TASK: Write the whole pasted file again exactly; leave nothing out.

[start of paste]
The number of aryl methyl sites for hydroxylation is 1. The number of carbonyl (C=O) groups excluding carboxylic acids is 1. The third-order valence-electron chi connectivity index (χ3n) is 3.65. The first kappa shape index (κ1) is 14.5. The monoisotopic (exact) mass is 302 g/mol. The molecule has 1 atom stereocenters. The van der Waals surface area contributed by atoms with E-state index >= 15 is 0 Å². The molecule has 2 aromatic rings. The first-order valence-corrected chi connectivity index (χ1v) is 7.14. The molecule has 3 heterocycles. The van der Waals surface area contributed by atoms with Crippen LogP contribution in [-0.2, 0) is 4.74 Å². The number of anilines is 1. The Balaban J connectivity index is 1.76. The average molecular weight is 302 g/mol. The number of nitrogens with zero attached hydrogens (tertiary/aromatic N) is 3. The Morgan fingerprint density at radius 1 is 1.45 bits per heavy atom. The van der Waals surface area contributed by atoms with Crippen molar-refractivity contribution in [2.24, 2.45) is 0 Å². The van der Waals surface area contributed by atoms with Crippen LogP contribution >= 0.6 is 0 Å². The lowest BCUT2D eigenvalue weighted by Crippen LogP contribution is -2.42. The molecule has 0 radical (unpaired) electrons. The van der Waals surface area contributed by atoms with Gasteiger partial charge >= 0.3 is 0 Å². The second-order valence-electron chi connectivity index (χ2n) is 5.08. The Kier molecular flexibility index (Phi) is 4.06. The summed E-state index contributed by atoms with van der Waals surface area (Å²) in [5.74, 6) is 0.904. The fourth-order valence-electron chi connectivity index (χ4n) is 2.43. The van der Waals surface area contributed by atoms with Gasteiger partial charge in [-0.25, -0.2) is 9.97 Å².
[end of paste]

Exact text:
The number of aryl methyl sites for hydroxylation is 1. The number of carbonyl (C=O) groups excluding carboxylic acids is 1. The third-order valence-electron chi connectivity index (χ3n) is 3.65. The first kappa shape index (κ1) is 14.5. The monoisotopic (exact) mass is 302 g/mol. The molecule has 1 atom stereocenters. The van der Waals surface area contributed by atoms with E-state index >= 15 is 0 Å². The molecule has 2 aromatic rings. The first-order valence-corrected chi connectivity index (χ1v) is 7.14. The molecule has 3 heterocycles. The van der Waals surface area contributed by atoms with Crippen LogP contribution in [-0.2, 0) is 4.74 Å². The number of anilines is 1. The Balaban J connectivity index is 1.76. The average molecular weight is 302 g/mol. The number of nitrogens with zero attached hydrogens (tertiary/aromatic N) is 3. The Morgan fingerprint density at radius 1 is 1.45 bits per heavy atom. The van der Waals surface area contributed by atoms with Crippen molar-refractivity contribution in [2.24, 2.45) is 0 Å². The van der Waals surface area contributed by atoms with Crippen LogP contribution >= 0.6 is 0 Å². The lowest BCUT2D eigenvalue weighted by Crippen LogP contribution is -2.42. The molecule has 0 radical (unpaired) electrons. The van der Waals surface area contributed by atoms with Gasteiger partial charge >= 0.3 is 0 Å². The second-order valence-electron chi connectivity index (χ2n) is 5.08. The Kier molecular flexibility index (Phi) is 4.06. The summed E-state index contributed by atoms with van der Waals surface area (Å²) in [5.74, 6) is 0.904. The fourth-order valence-electron chi connectivity index (χ4n) is 2.43. The van der Waals surface area contributed by atoms with Gasteiger partial charge in [-0.25, -0.2) is 9.97 Å².